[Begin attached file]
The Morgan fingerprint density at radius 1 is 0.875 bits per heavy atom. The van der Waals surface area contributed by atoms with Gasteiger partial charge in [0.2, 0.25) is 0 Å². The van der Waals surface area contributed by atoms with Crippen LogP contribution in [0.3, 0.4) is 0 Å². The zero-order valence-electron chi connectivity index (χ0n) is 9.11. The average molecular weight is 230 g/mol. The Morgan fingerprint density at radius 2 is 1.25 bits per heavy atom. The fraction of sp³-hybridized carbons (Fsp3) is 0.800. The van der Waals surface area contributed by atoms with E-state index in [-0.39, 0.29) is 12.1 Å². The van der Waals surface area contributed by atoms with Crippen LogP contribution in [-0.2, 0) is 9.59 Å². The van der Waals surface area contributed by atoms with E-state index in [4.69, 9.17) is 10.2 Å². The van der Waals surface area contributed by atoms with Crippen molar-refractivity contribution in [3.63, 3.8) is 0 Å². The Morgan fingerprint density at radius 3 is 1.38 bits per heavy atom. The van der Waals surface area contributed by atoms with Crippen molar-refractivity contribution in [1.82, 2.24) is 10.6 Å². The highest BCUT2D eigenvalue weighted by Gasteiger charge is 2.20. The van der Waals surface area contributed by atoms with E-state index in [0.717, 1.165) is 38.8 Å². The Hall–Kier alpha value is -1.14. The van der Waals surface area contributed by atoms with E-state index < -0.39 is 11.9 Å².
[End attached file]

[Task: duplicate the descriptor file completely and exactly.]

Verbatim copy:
The Morgan fingerprint density at radius 1 is 0.875 bits per heavy atom. The van der Waals surface area contributed by atoms with Gasteiger partial charge in [0.2, 0.25) is 0 Å². The van der Waals surface area contributed by atoms with Crippen LogP contribution in [0.3, 0.4) is 0 Å². The zero-order valence-electron chi connectivity index (χ0n) is 9.11. The average molecular weight is 230 g/mol. The Morgan fingerprint density at radius 2 is 1.25 bits per heavy atom. The fraction of sp³-hybridized carbons (Fsp3) is 0.800. The van der Waals surface area contributed by atoms with E-state index in [-0.39, 0.29) is 12.1 Å². The van der Waals surface area contributed by atoms with Crippen LogP contribution in [-0.2, 0) is 9.59 Å². The van der Waals surface area contributed by atoms with E-state index in [4.69, 9.17) is 10.2 Å². The van der Waals surface area contributed by atoms with Crippen molar-refractivity contribution in [3.63, 3.8) is 0 Å². The Morgan fingerprint density at radius 3 is 1.38 bits per heavy atom. The van der Waals surface area contributed by atoms with Crippen molar-refractivity contribution in [1.82, 2.24) is 10.6 Å². The highest BCUT2D eigenvalue weighted by Gasteiger charge is 2.20. The van der Waals surface area contributed by atoms with E-state index in [0.717, 1.165) is 38.8 Å². The Hall–Kier alpha value is -1.14. The van der Waals surface area contributed by atoms with E-state index < -0.39 is 11.9 Å².